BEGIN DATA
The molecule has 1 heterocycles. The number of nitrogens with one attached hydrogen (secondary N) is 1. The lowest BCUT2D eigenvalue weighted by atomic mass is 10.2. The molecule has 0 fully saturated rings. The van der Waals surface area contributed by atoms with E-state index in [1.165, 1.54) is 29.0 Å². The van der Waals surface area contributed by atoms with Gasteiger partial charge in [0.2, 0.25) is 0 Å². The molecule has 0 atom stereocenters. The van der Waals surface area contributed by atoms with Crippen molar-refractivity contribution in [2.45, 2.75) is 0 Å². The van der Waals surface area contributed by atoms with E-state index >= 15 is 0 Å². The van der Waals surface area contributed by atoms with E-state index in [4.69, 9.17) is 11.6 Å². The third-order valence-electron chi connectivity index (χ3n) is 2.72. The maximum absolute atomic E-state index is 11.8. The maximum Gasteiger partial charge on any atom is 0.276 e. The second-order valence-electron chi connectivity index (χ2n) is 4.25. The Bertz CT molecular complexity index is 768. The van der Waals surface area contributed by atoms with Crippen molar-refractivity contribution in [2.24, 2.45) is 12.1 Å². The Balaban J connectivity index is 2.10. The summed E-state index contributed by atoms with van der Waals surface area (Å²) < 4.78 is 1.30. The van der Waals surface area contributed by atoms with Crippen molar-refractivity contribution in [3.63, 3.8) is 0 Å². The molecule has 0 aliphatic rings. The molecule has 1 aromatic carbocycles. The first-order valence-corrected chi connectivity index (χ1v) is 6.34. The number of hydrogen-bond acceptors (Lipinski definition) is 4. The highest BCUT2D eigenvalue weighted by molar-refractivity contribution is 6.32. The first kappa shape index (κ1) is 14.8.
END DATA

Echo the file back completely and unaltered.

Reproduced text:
The molecule has 1 heterocycles. The number of nitrogens with one attached hydrogen (secondary N) is 1. The lowest BCUT2D eigenvalue weighted by atomic mass is 10.2. The molecule has 0 fully saturated rings. The van der Waals surface area contributed by atoms with E-state index in [1.165, 1.54) is 29.0 Å². The van der Waals surface area contributed by atoms with Gasteiger partial charge in [0.2, 0.25) is 0 Å². The molecule has 0 atom stereocenters. The van der Waals surface area contributed by atoms with Crippen molar-refractivity contribution in [2.45, 2.75) is 0 Å². The van der Waals surface area contributed by atoms with E-state index >= 15 is 0 Å². The van der Waals surface area contributed by atoms with E-state index in [4.69, 9.17) is 11.6 Å². The third-order valence-electron chi connectivity index (χ3n) is 2.72. The maximum absolute atomic E-state index is 11.8. The maximum Gasteiger partial charge on any atom is 0.276 e. The second-order valence-electron chi connectivity index (χ2n) is 4.25. The Bertz CT molecular complexity index is 768. The van der Waals surface area contributed by atoms with Crippen molar-refractivity contribution in [2.24, 2.45) is 12.1 Å². The Balaban J connectivity index is 2.10. The summed E-state index contributed by atoms with van der Waals surface area (Å²) < 4.78 is 1.30. The van der Waals surface area contributed by atoms with Crippen molar-refractivity contribution in [3.63, 3.8) is 0 Å². The molecule has 0 aliphatic rings. The molecule has 1 aromatic carbocycles. The first-order valence-corrected chi connectivity index (χ1v) is 6.34. The number of hydrogen-bond acceptors (Lipinski definition) is 4. The highest BCUT2D eigenvalue weighted by molar-refractivity contribution is 6.32. The first kappa shape index (κ1) is 14.8.